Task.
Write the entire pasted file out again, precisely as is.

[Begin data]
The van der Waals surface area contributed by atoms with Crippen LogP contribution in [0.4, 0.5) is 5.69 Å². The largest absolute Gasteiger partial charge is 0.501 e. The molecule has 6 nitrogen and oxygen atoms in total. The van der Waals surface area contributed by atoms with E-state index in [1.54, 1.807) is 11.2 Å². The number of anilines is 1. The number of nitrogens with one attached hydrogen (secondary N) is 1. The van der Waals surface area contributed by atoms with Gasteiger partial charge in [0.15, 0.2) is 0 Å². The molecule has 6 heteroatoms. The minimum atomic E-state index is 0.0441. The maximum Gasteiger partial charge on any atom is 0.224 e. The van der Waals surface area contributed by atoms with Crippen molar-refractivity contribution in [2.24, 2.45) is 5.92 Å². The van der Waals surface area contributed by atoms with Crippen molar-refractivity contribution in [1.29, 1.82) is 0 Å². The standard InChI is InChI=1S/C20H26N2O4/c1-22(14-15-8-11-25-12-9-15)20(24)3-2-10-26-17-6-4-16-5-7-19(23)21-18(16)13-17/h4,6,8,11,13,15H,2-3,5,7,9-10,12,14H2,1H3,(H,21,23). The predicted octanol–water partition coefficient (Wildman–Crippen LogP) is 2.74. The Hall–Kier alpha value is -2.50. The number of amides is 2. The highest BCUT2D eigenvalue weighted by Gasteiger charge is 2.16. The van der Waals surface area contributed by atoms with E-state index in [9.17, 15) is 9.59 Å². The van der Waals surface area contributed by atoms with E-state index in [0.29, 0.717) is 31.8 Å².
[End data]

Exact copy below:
The van der Waals surface area contributed by atoms with Crippen LogP contribution in [0.4, 0.5) is 5.69 Å². The largest absolute Gasteiger partial charge is 0.501 e. The molecule has 6 nitrogen and oxygen atoms in total. The van der Waals surface area contributed by atoms with E-state index in [1.54, 1.807) is 11.2 Å². The number of anilines is 1. The number of nitrogens with one attached hydrogen (secondary N) is 1. The van der Waals surface area contributed by atoms with Gasteiger partial charge in [0.15, 0.2) is 0 Å². The molecule has 6 heteroatoms. The minimum atomic E-state index is 0.0441. The maximum Gasteiger partial charge on any atom is 0.224 e. The van der Waals surface area contributed by atoms with Crippen molar-refractivity contribution in [2.24, 2.45) is 5.92 Å². The van der Waals surface area contributed by atoms with Crippen molar-refractivity contribution in [1.29, 1.82) is 0 Å². The standard InChI is InChI=1S/C20H26N2O4/c1-22(14-15-8-11-25-12-9-15)20(24)3-2-10-26-17-6-4-16-5-7-19(23)21-18(16)13-17/h4,6,8,11,13,15H,2-3,5,7,9-10,12,14H2,1H3,(H,21,23). The predicted octanol–water partition coefficient (Wildman–Crippen LogP) is 2.74. The Hall–Kier alpha value is -2.50. The number of amides is 2. The highest BCUT2D eigenvalue weighted by Gasteiger charge is 2.16. The van der Waals surface area contributed by atoms with E-state index in [9.17, 15) is 9.59 Å². The van der Waals surface area contributed by atoms with E-state index in [0.29, 0.717) is 31.8 Å².